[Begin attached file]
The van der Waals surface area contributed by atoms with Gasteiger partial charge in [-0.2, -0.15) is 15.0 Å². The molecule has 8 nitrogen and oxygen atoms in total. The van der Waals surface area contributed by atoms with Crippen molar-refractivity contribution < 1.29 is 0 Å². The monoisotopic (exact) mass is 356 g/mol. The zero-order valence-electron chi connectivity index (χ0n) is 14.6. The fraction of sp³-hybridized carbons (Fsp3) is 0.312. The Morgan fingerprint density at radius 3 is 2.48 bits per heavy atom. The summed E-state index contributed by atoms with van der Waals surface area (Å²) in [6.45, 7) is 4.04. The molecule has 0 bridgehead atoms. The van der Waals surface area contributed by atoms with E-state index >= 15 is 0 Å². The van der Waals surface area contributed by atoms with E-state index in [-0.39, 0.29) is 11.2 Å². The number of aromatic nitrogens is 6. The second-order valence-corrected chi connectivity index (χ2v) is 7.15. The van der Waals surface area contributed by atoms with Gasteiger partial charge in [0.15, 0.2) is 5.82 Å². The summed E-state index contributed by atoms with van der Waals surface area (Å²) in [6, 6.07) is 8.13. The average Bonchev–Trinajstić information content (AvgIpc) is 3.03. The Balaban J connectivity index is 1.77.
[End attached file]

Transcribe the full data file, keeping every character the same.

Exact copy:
The van der Waals surface area contributed by atoms with Gasteiger partial charge in [-0.2, -0.15) is 15.0 Å². The molecule has 8 nitrogen and oxygen atoms in total. The van der Waals surface area contributed by atoms with Crippen molar-refractivity contribution < 1.29 is 0 Å². The monoisotopic (exact) mass is 356 g/mol. The zero-order valence-electron chi connectivity index (χ0n) is 14.6. The fraction of sp³-hybridized carbons (Fsp3) is 0.312. The Morgan fingerprint density at radius 3 is 2.48 bits per heavy atom. The summed E-state index contributed by atoms with van der Waals surface area (Å²) in [6.45, 7) is 4.04. The molecule has 0 bridgehead atoms. The van der Waals surface area contributed by atoms with E-state index >= 15 is 0 Å². The van der Waals surface area contributed by atoms with E-state index in [-0.39, 0.29) is 11.2 Å². The number of aromatic nitrogens is 6. The second-order valence-corrected chi connectivity index (χ2v) is 7.15. The van der Waals surface area contributed by atoms with Gasteiger partial charge in [0.15, 0.2) is 5.82 Å². The summed E-state index contributed by atoms with van der Waals surface area (Å²) in [6, 6.07) is 8.13. The average Bonchev–Trinajstić information content (AvgIpc) is 3.03. The Balaban J connectivity index is 1.77.